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Burrell College of Osteopathic Medicine Student Awarded $15,000 Founders' Scholarship

June 10, 2024

Congratulations Tushank

We are only as good as the company we keep. My name is Tushank Chadha, I am currently a third-year medical student at the Burrell College of Osteopathic Medicine, and I am fortunate to have grown up in the company of great people. Family, friends, local communities - all of these contributed to my ambition in life, that is, to help provide care for as many people as possible and have fun doing it.

If you had asked me what I wanted to be when I grew up, I would have said - a hero. I was interested in medicine, but I would much rather have been one in the Spider-Man sense. But I had no powers. So, if I could not be Spider-Man and I had an interest in medicine - it only made sense to start with Emergency Medicine. Since that internal deliberation, my experiences have continued to lead my professional interests to be rooted in EM with an emphasis on osteopathic manipulative medicine in the emergent setting.

The emphasis of community in my life and desired specialty has led me to many rewarding opportunities. One being the Tucson Representative for my cohort from BCOM. It has allowed me to not only represent our cohort with the TOMF and BCOM, but also stand as someone, who my fellow students trusted as we faced obstacles while maneuvering through our first year of clinical rotations and it gives me hope for my dream of being the best physician I can be.Where do you consider home to be?
Orange County, California

What do you love about the Southwest/Tucson?
The people! You never feel like a stranger. Whether it's the golf course, the restaurants on Oracle, or the watering holes downtown - everyone is only too willing to help or give advice on what to know, what to try, and where to explore next.

What is your favorite thing to do in your (very limited!) free time?
Playing with my dog Hooper, Harry Potter, and all things basketball!

How did you discover you wanted a career in medicine?
It started as a horror story. I was six years old, and my doctor was telling me I needed glasses. I was feeling very vulnerable, he clearly did not realize my hard-earned playground reputation was on the line, but I still remember how he reassured me. And even though our interaction was fleeting, I was moved and have wanted to be that person of support for others since.

Who has been the most influential person throughout your journey as a medical student?
We are only as good as the company we keep, and I have been extremely fortunate to have my family and friends that have always been a source of support, encouragement, and inspiration that continue to influence not just my journey in medicine, but in life as well.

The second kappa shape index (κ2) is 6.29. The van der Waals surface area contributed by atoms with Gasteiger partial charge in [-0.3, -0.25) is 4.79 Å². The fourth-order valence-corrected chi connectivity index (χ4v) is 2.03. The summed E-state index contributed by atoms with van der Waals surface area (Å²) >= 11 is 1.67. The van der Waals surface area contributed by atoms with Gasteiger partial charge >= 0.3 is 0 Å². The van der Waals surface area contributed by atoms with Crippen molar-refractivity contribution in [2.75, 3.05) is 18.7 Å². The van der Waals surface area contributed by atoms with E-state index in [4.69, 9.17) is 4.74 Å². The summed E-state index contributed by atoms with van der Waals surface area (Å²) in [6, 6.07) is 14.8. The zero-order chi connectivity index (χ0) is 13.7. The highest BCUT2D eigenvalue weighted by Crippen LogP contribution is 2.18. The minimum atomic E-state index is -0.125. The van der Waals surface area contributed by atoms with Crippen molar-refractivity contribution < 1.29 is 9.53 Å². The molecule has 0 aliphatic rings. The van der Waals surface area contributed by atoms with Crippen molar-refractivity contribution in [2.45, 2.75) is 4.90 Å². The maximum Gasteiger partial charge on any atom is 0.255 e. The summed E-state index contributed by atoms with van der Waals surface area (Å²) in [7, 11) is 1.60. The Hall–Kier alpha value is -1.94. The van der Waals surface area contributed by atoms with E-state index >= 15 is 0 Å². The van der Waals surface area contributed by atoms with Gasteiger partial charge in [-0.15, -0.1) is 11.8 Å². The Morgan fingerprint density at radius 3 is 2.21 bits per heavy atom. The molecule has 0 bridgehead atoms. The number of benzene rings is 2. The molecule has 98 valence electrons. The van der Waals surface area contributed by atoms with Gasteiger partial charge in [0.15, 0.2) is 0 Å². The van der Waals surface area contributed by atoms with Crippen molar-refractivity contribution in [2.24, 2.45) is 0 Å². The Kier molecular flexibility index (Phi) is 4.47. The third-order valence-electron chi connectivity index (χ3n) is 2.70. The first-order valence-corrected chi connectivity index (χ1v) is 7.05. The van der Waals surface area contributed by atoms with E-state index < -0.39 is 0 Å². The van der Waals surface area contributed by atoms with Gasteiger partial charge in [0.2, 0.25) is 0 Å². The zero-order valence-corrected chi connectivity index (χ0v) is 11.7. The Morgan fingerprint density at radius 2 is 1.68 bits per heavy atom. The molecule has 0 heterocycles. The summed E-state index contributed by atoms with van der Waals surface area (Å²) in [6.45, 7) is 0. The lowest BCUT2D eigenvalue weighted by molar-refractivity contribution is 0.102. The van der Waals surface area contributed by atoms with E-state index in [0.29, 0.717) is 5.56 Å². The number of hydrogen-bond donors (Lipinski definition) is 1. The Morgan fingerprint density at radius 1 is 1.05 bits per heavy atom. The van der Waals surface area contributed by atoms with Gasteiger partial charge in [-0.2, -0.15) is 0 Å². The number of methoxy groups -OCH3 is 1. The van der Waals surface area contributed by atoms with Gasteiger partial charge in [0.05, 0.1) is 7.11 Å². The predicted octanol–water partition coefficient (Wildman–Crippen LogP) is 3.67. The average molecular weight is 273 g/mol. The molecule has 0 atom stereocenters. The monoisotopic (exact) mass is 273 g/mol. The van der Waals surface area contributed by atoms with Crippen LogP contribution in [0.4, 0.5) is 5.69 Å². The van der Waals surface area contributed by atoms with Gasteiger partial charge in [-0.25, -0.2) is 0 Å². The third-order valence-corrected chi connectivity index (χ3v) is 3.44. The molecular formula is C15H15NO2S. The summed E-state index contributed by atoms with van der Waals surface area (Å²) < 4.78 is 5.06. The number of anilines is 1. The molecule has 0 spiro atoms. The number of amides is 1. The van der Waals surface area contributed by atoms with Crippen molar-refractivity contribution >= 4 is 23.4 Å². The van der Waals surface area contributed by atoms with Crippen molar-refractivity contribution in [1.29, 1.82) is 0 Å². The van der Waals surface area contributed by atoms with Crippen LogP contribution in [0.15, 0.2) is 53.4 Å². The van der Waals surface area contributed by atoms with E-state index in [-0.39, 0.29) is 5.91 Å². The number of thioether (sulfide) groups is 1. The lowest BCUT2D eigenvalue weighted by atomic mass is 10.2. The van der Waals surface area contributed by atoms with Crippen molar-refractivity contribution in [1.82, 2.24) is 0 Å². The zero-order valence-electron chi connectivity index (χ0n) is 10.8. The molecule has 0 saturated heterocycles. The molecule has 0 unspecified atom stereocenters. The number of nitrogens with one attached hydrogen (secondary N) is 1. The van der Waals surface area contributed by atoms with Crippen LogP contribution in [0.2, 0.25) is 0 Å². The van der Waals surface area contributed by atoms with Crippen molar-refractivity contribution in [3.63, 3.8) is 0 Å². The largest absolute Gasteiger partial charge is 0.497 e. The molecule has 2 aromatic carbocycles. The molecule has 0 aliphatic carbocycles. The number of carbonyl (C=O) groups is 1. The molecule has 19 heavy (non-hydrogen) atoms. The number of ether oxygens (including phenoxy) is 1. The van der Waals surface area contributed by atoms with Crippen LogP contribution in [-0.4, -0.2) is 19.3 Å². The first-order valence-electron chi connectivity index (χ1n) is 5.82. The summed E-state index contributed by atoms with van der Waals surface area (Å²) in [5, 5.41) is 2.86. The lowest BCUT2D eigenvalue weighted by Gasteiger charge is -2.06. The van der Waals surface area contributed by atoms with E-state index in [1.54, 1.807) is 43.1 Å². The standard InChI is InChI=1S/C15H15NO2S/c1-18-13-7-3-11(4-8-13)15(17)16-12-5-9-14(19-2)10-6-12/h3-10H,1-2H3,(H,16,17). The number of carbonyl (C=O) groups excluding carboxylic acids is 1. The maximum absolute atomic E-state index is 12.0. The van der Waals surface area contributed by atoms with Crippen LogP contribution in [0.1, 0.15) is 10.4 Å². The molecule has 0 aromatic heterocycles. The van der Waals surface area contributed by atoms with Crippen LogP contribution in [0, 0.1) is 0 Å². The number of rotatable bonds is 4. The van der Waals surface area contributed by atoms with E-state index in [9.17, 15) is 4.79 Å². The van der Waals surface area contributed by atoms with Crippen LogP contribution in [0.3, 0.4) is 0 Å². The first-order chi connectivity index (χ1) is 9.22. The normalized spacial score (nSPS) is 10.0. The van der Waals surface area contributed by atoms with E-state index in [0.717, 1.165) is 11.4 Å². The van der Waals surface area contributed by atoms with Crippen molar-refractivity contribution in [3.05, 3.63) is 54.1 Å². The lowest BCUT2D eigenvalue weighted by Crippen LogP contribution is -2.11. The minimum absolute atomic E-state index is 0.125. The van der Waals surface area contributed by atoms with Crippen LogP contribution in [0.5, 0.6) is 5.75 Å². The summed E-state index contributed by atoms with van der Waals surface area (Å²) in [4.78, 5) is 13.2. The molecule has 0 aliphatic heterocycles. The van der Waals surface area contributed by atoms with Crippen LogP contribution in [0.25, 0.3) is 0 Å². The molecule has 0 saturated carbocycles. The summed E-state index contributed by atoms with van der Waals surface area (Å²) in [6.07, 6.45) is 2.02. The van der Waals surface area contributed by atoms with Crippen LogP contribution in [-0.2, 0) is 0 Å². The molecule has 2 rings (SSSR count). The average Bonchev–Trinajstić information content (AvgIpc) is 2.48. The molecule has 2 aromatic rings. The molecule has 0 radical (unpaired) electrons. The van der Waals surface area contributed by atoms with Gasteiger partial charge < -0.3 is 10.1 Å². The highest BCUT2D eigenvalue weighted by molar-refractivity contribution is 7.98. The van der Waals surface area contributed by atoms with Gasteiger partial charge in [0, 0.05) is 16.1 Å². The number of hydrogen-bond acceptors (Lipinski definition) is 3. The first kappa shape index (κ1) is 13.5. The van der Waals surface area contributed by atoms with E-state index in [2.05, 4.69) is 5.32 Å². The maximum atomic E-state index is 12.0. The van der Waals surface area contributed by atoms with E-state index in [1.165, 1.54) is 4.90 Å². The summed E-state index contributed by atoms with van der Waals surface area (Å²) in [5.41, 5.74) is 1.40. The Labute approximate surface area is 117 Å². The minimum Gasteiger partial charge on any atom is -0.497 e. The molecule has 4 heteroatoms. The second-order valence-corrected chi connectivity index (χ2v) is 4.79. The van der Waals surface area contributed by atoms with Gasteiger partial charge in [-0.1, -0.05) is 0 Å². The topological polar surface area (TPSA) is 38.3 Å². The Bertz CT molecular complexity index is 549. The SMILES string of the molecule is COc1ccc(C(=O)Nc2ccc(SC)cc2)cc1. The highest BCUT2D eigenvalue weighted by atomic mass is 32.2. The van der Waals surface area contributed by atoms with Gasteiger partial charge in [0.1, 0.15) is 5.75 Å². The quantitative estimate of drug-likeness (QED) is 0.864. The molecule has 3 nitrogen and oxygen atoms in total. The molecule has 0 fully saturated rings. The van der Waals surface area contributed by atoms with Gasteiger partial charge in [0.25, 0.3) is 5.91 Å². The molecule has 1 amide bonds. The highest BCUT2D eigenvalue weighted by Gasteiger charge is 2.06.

Which specialty do you plan to practice?
Emergency Medicine

What advice would you give to someone considering medicine as a career?
Medicine is a profession that was and still is strewn with competition, which breeds elitism and seemingly creates a notion that medicine needs to singularly prioritize more intellectually gifted people. And if I could give advice to those considering medicine, it would be to prioritize knowing what is right and wrong in carrying yourself as a contributing member of society - including your peers - rather than formalizing what is right or wrong on an exam.

What is the most interesting thing you've discovered so far in your training?
Even within similar specialties, there is no one size fits all or singular path to being a capable and trustworthy physician.

What excites you about becoming a physician?
In our clinical years, we learn both the standardized methods as well as various preferential processes from our teaching faculty across a variety of specialties - whether its directly from our preceptors or any practitioner offering advice during our rotations. As fully fledged physicians, it is exciting that we will be able to cherry pick from everything we have learned to that point and serve with our own unique amalgamation of partialities that will represent all who helped us prior.

What led you to pursue osteopathic medicine as opposed to allopathic medicine?
When we talk about the tenets of osteopathic medicine, we are encouraging things like: holistic medicine and preventative medicine - aspects that are not meant to be a replacement or lesser form of medicine, but a complement to existing allopathic medicine. Adding that focus on the patient is why osteopathic medicine feels more comprehensive and being a future DO resonates with me.

What do you think the future of medicine looks like?
Incredibly promising. Not only due to technological advancements, but I think as the medical field continues to mature - we are all placing a greater emphasis on comradery that I truly believe will lead to better outcomes for patients and improved conditions for future providers and students alike.

How has COVID-19 impacted your training?
The pandemic presented obstacles in various ways to different people, but the shock both during and after was impartial. As medical students, remote learning created an environment that was overtly limiting to our interpersonal interactions during the start of medical school. But I think it created a context, that led even our introverted counterparts to look for innovative ways to collaborate and bond that led to many positive and meaningful relationships, which was, is, and will continue to be key for our continued journey in medicine.

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